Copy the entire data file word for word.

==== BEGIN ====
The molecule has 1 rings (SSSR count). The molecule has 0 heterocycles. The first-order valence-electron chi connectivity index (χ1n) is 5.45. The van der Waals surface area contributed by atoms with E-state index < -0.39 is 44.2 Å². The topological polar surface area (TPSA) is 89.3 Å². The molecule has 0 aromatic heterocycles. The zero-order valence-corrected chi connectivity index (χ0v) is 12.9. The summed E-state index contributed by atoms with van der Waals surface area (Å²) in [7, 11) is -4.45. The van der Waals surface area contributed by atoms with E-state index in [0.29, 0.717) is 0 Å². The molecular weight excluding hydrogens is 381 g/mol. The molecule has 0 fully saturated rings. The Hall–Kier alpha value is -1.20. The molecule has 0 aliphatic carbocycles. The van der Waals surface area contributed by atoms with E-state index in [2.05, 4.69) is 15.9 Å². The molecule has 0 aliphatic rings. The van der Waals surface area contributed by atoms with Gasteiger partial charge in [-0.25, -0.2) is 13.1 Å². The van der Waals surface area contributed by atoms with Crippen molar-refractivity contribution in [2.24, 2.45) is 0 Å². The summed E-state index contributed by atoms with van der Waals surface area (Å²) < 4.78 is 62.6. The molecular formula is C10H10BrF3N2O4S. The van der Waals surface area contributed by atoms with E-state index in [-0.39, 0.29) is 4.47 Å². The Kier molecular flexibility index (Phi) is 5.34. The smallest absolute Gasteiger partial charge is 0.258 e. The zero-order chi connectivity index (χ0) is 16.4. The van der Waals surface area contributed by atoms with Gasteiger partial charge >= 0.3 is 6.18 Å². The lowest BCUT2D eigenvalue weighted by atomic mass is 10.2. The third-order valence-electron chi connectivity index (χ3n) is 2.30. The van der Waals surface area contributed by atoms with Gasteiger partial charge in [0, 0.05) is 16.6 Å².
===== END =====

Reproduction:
The molecule has 1 rings (SSSR count). The molecule has 0 heterocycles. The first-order valence-electron chi connectivity index (χ1n) is 5.45. The van der Waals surface area contributed by atoms with E-state index < -0.39 is 44.2 Å². The topological polar surface area (TPSA) is 89.3 Å². The molecule has 0 aromatic heterocycles. The zero-order valence-corrected chi connectivity index (χ0v) is 12.9. The summed E-state index contributed by atoms with van der Waals surface area (Å²) in [7, 11) is -4.45. The van der Waals surface area contributed by atoms with E-state index in [0.29, 0.717) is 0 Å². The molecular weight excluding hydrogens is 381 g/mol. The molecule has 0 fully saturated rings. The Hall–Kier alpha value is -1.20. The molecule has 0 aliphatic carbocycles. The van der Waals surface area contributed by atoms with E-state index in [2.05, 4.69) is 15.9 Å². The molecule has 0 aliphatic rings. The van der Waals surface area contributed by atoms with Gasteiger partial charge in [-0.25, -0.2) is 13.1 Å². The van der Waals surface area contributed by atoms with Crippen molar-refractivity contribution in [2.24, 2.45) is 0 Å². The summed E-state index contributed by atoms with van der Waals surface area (Å²) < 4.78 is 62.6. The molecular formula is C10H10BrF3N2O4S. The van der Waals surface area contributed by atoms with E-state index in [-0.39, 0.29) is 4.47 Å². The Kier molecular flexibility index (Phi) is 5.34. The smallest absolute Gasteiger partial charge is 0.258 e. The zero-order chi connectivity index (χ0) is 16.4. The van der Waals surface area contributed by atoms with Gasteiger partial charge >= 0.3 is 6.18 Å². The lowest BCUT2D eigenvalue weighted by atomic mass is 10.2. The third-order valence-electron chi connectivity index (χ3n) is 2.30. The van der Waals surface area contributed by atoms with Gasteiger partial charge in [0, 0.05) is 16.6 Å².